In 2014, the Tampa Bay Rays 2014 MLB Draft haul was unlike any we had seen before in their history. The reason: the amount of college players they selected. The Rays selected four-year college players in 31 of their 41 picks, an incredible 75.6% of their total. Their previous high was just 58.3% in 2011. Why the sudden change in strategy? The first answer is that the Rays saw the need to adjust their approach after struggling to turn their draft picks into contributing major leaguers in recent years. Beyond that, however, the Rays drafted 31 college players because they think a lot of the other 10 picks and want to get as many of them as possible signed.
Today, six days after the end of the draft, the Rays have 17 players already signed. No surprise, 15 of those 17 came out of four-year colleges, with second rounder Cameron Varga and 16th rounder Greg Maisto being the only exceptions. Varga signed for $1.1 million compared to the $943,200 slot, not a surprise given that he is coming out of high school, but Maisto, who had some signability questions of his own, apparently did not take too much to join the organization. We haven’t heard about his bonus yet and we may hear later that it’s $80,000 or $90,000, but the bottom line is that the Rays did not cost themselves any money against their bonus pool. The Rays already have several players set to exceed their slot values, and they could not afford another one.
Rays 6th rounder Mac James signed for $175,000 compared to the slot price of $226,600, saving the Rays over $50,000. As a junior in college, James didn’t necessarily have to sign for a small bonus, but the Rays made an effort to find college players who had ability yet would not sign for much. The Rays saved 27.8% of James’ assigned value. If they get the same discount on fellow college juniors Michael Russell (Round 5) and Michael Franco (Round 7), they would have saved over $140,000, accounting for nearly all of Varga’s overage. Then the Rays drafted Daniel Miles, Chris Pike, and Bradley Wallace in Rounds 8 to 10, all of whom are seniors. It isn’t crazy to think that they could get a 50% discount or more, and that would be upwards $200,000 more saved. The Rays may lose some of that money signing Brent Honeywell, Brock Burke, and Blake Bivens, but none of the three particularly stands out as a signability risk.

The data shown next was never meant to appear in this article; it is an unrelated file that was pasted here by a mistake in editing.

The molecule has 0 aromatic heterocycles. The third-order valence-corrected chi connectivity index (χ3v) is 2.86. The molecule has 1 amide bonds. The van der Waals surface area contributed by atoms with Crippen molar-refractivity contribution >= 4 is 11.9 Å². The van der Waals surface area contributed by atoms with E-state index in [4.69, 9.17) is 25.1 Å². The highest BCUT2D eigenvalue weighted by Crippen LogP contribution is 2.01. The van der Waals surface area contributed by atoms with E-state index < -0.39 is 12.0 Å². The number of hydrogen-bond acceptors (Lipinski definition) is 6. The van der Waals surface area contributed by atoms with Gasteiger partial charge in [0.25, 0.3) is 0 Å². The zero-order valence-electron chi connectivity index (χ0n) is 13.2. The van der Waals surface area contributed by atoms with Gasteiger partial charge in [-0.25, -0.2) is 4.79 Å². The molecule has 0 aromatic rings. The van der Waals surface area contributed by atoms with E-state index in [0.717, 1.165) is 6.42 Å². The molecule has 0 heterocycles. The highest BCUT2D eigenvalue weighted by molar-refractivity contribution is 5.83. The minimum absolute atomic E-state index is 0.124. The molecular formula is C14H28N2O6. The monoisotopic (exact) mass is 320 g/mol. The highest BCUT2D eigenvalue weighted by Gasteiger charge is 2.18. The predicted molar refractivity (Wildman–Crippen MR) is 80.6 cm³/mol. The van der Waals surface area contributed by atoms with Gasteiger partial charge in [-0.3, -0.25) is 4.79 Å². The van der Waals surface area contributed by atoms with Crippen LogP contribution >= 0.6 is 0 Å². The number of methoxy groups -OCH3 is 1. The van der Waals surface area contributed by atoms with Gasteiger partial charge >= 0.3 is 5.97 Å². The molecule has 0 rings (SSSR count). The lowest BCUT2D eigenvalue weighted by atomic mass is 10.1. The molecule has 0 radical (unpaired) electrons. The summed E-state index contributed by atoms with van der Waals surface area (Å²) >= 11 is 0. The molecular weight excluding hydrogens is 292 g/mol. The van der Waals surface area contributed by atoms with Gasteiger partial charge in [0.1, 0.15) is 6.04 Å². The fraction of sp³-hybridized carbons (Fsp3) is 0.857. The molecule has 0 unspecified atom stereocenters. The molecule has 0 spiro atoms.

Honeywell is a junior college player who could go back to school, but he also was regarded as a bit of an overdraft, so it wouldn’t be shocking if the Rays could save $20,000 or $30,000 on him and maybe a little more. Burke and Bivens, meanwhile, are high school guys but not the highest-ranked ones, so their slot values could be enough as well. The Rays like them a lot–they are extremely talented pitchers–but it certainly helps that they will not take big-time money to sign. Combining their situations with all the college players that were selected, and it is realistic that the Rays could have anywhere from $200,000 to $300,000 of wiggle room in regards to their bonus pool. What they make of that money is going to make all the difference in regards to how this draft crop is viewed.
Spencer Moran, the Rays’ 11th round pick, slipped because of signability concerns, so clearly he will be a tough sign. Now, however, the Rays can offer him as much as $350,000–the first $100,00o doesn’t go against the bonus pool–and see if that’s enough. If you sign him, then you’re doing good, and you also may have a little money left to attempt to sway Jaime-Ayende Morales (21st), Zac Law (23rd), or Conor Harber (40th) to sign. If Moran doesn’t sign, you may be able to divide the money to sign at least two of the other three. And even if none of those four sign, the Rays will likely sign 37 of their 41 picks pending something crazy with one of the college guys. Maybe the college players don’t have quite the potential of the ones out of high school and junior college, but every player has his reasons for optimism and at least a few of them will turn out better than expected. At the end of the day, this is a safe Rays draft with a chance to turn something better if you sign one or two of the later guys. This is not the type of strategy we’re used to seeing from the Rays, but they needed to mix things up and did so quite well with their selections.